These were built in 1926 to replace a shop on the opposite side of the highway. They were to be a centre for arts and crafts, and a place for women to socialise whilst men drank next door at the Family Hotel (now Bulli Heritage Hotel). They were also the first place in Bulli to serve ice cream to the local residents.
16. Bulli Heritage Hotel – formerly known as Family Hotel
Opened on September 6 1889, the Hotel consisted of 28 bedrooms, an assembly room, a dining room, a billiard room, parlours, and a bar. A later licensee, affectionately known as “Old Ted”, is believed to still be walking the halls of the hotel, after committing suicide in the upstairs bathroom in 1930, during the great depression. He was facing large debts and financial pressures.The building was listed by the National Trust in 1976 – the year its doors were closed. In 1977 local real estate agent Eric Blain bought the hotel and restored it, enabling it to re-open after seven years, and now it is offers live music.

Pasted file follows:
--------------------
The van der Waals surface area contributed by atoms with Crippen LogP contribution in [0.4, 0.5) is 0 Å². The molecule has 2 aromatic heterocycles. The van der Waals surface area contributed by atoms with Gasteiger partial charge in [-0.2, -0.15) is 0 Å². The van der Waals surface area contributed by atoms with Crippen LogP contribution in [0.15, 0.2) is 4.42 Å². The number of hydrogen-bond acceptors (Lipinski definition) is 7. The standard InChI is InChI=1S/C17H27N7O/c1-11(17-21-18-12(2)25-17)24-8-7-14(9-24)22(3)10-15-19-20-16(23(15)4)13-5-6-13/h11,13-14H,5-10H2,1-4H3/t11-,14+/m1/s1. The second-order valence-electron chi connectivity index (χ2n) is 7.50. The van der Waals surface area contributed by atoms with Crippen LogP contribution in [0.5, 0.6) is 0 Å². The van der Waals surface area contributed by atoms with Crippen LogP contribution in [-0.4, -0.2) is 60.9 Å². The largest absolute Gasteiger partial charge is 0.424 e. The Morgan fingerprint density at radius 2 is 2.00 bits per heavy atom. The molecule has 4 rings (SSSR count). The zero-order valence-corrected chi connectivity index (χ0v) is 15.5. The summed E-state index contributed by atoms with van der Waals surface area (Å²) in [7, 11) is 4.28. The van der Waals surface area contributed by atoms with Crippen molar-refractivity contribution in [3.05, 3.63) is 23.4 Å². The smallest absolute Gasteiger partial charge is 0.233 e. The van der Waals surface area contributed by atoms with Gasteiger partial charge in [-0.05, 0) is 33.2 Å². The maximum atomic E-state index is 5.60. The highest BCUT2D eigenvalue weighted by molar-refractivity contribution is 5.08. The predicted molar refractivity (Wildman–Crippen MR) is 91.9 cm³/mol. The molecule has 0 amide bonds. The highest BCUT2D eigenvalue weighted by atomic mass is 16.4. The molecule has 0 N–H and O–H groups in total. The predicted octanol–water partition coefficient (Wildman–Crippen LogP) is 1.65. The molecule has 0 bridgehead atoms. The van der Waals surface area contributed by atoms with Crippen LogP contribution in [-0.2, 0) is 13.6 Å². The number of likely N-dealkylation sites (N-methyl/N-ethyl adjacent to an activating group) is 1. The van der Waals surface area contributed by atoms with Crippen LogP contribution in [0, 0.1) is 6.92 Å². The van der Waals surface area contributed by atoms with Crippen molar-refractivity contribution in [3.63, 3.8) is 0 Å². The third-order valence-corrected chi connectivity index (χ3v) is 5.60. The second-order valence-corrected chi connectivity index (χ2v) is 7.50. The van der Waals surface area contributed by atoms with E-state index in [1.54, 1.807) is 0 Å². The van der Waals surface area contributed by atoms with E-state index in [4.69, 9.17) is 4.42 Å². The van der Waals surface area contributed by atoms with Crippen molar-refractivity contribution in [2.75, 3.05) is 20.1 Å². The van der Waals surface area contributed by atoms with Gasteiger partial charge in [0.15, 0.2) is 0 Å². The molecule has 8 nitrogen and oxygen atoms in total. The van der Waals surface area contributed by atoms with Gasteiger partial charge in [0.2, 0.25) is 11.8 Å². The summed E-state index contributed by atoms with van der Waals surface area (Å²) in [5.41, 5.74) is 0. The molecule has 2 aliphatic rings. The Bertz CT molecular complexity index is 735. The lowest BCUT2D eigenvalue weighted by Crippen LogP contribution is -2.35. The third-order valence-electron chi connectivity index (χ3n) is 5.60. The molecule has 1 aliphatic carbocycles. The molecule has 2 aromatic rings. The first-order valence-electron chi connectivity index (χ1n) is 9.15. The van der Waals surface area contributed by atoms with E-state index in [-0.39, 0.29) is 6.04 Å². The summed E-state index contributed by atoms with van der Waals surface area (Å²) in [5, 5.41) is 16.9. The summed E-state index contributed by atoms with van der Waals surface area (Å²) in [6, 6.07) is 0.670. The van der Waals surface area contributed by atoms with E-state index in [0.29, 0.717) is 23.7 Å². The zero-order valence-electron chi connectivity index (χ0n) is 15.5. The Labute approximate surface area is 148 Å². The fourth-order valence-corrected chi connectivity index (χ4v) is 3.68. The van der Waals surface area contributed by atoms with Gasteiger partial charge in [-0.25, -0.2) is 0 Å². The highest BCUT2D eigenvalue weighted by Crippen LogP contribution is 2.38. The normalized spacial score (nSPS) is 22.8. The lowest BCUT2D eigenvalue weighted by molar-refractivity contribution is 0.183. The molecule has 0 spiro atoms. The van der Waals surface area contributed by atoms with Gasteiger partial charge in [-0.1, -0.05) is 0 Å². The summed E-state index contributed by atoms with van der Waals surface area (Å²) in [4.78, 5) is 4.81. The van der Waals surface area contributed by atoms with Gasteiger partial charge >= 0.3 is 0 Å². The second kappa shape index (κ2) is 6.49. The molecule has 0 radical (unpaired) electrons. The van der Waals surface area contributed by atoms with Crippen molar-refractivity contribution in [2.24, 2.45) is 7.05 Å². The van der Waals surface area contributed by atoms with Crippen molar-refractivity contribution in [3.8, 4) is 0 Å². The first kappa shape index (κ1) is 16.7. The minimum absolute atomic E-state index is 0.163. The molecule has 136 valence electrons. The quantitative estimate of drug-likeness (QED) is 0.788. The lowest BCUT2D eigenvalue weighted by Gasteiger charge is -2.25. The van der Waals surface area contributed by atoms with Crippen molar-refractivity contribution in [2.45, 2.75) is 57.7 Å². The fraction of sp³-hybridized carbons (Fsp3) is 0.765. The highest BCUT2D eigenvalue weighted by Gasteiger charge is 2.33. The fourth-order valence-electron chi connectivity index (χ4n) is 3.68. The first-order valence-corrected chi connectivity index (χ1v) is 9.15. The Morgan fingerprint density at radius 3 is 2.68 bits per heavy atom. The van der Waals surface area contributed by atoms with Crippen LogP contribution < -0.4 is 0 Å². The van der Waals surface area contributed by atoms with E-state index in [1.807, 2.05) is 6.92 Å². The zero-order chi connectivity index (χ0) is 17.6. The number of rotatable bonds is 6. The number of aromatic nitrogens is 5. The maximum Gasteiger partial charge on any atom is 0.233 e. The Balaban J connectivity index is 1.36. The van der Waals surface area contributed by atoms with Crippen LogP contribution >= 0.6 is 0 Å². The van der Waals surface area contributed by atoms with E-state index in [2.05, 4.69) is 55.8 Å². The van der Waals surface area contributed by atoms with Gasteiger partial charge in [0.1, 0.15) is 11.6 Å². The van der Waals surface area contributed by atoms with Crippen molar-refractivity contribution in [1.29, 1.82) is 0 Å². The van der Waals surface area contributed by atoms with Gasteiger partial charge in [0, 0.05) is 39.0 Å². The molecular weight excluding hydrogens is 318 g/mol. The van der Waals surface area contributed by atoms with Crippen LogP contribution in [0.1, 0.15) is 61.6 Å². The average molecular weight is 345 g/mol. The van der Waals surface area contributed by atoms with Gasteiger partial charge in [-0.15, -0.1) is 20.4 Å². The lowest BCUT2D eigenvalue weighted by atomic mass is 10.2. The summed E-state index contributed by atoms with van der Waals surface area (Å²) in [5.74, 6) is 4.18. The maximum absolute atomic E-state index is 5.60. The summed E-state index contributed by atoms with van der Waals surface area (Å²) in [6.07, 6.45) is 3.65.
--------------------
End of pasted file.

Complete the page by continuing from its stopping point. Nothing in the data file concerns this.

27. Bulli Railway Station
The Railway Station was built in 1887, when the Railway connected from Clifton to Wollongong, and finally Sydney to North Kiama in 1888. It represented a huge change for Bulli as the township slowly moved closer to the station from the former location north of Slacky Flat. The Eastern platform was the original building and the line was single until it was duplicated in 1923 and the Western platform was built. In 2012, according to the NSW Government Department of Heritage and Environment,